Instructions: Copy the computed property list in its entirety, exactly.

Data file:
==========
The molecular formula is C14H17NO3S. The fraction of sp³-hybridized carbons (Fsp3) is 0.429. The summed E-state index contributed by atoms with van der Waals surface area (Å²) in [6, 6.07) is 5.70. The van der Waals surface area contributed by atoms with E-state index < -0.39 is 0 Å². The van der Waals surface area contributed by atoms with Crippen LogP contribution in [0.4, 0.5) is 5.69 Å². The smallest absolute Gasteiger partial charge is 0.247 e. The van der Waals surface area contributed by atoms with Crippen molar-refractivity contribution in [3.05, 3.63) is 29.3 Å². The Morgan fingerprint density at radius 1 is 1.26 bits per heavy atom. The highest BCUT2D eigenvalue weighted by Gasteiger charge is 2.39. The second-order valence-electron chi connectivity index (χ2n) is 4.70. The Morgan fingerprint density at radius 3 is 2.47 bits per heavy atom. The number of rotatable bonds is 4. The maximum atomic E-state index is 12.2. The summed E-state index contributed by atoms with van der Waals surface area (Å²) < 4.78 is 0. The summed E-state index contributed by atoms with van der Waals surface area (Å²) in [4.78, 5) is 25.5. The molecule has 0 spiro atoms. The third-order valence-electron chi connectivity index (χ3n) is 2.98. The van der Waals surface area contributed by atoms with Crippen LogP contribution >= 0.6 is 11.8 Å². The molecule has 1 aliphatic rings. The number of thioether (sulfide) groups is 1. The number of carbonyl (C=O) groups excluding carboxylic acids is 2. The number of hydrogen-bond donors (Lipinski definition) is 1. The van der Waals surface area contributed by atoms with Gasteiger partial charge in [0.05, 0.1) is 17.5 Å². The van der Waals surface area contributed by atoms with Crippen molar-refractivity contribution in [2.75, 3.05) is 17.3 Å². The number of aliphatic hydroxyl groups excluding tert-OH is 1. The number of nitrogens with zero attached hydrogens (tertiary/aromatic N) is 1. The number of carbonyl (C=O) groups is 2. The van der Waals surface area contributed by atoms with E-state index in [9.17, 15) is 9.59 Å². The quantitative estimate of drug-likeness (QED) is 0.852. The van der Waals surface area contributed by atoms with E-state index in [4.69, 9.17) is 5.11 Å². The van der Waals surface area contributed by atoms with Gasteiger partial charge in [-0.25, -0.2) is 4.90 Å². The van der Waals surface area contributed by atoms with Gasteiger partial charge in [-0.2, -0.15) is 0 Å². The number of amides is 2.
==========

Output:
The molecular formula is C14H17NO3S. The fraction of sp³-hybridized carbons (Fsp3) is 0.429. The summed E-state index contributed by atoms with van der Waals surface area (Å²) in [6, 6.07) is 5.70. The van der Waals surface area contributed by atoms with E-state index < -0.39 is 0 Å². The van der Waals surface area contributed by atoms with Crippen LogP contribution in [0.4, 0.5) is 5.69 Å². The smallest absolute Gasteiger partial charge is 0.247 e. The van der Waals surface area contributed by atoms with Crippen molar-refractivity contribution in [3.05, 3.63) is 29.3 Å². The Morgan fingerprint density at radius 1 is 1.26 bits per heavy atom. The highest BCUT2D eigenvalue weighted by Gasteiger charge is 2.39. The second-order valence-electron chi connectivity index (χ2n) is 4.70. The Morgan fingerprint density at radius 3 is 2.47 bits per heavy atom. The number of rotatable bonds is 4. The maximum atomic E-state index is 12.2. The summed E-state index contributed by atoms with van der Waals surface area (Å²) < 4.78 is 0. The summed E-state index contributed by atoms with van der Waals surface area (Å²) in [4.78, 5) is 25.5. The molecule has 0 spiro atoms. The third-order valence-electron chi connectivity index (χ3n) is 2.98. The van der Waals surface area contributed by atoms with Crippen LogP contribution >= 0.6 is 11.8 Å². The molecule has 1 aliphatic rings. The number of thioether (sulfide) groups is 1. The number of carbonyl (C=O) groups excluding carboxylic acids is 2. The number of hydrogen-bond donors (Lipinski definition) is 1. The van der Waals surface area contributed by atoms with Gasteiger partial charge in [0.05, 0.1) is 17.5 Å². The van der Waals surface area contributed by atoms with Crippen molar-refractivity contribution in [2.75, 3.05) is 17.3 Å². The number of aliphatic hydroxyl groups excluding tert-OH is 1. The number of nitrogens with zero attached hydrogens (tertiary/aromatic N) is 1. The number of carbonyl (C=O) groups is 2. The van der Waals surface area contributed by atoms with E-state index in [9.17, 15) is 9.59 Å². The quantitative estimate of drug-likeness (QED) is 0.852. The van der Waals surface area contributed by atoms with E-state index in [4.69, 9.17) is 5.11 Å². The van der Waals surface area contributed by atoms with Gasteiger partial charge in [-0.25, -0.2) is 4.90 Å². The van der Waals surface area contributed by atoms with Gasteiger partial charge in [-0.2, -0.15) is 0 Å². The number of amides is 2.